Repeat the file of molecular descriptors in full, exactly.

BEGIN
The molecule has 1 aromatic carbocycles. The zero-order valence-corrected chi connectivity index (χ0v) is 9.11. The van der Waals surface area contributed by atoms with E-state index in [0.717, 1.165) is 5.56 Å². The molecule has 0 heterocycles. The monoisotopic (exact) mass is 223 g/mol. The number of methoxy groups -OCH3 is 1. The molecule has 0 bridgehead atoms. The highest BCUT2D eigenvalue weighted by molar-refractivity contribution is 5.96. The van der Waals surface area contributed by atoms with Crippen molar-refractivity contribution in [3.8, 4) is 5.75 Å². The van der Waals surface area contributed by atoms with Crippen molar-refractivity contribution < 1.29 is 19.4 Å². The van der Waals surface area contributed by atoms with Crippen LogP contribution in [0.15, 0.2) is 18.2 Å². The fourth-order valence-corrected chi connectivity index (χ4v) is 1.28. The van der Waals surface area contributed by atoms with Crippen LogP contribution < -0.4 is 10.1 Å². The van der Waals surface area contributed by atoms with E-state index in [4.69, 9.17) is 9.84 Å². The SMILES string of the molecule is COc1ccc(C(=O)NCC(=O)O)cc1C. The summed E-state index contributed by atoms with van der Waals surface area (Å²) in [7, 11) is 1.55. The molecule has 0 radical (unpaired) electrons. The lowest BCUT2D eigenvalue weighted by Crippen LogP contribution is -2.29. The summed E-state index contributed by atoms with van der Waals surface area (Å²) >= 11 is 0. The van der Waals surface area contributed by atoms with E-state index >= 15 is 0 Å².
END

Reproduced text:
The molecule has 1 aromatic carbocycles. The zero-order valence-corrected chi connectivity index (χ0v) is 9.11. The van der Waals surface area contributed by atoms with E-state index in [0.717, 1.165) is 5.56 Å². The molecule has 0 heterocycles. The monoisotopic (exact) mass is 223 g/mol. The number of methoxy groups -OCH3 is 1. The molecule has 0 bridgehead atoms. The highest BCUT2D eigenvalue weighted by molar-refractivity contribution is 5.96. The van der Waals surface area contributed by atoms with Crippen molar-refractivity contribution in [3.8, 4) is 5.75 Å². The van der Waals surface area contributed by atoms with Crippen molar-refractivity contribution < 1.29 is 19.4 Å². The van der Waals surface area contributed by atoms with Crippen LogP contribution in [0.15, 0.2) is 18.2 Å². The fourth-order valence-corrected chi connectivity index (χ4v) is 1.28. The van der Waals surface area contributed by atoms with Crippen LogP contribution < -0.4 is 10.1 Å². The van der Waals surface area contributed by atoms with E-state index in [4.69, 9.17) is 9.84 Å². The SMILES string of the molecule is COc1ccc(C(=O)NCC(=O)O)cc1C. The summed E-state index contributed by atoms with van der Waals surface area (Å²) in [7, 11) is 1.55. The molecule has 0 radical (unpaired) electrons. The lowest BCUT2D eigenvalue weighted by Crippen LogP contribution is -2.29. The summed E-state index contributed by atoms with van der Waals surface area (Å²) >= 11 is 0. The van der Waals surface area contributed by atoms with E-state index >= 15 is 0 Å².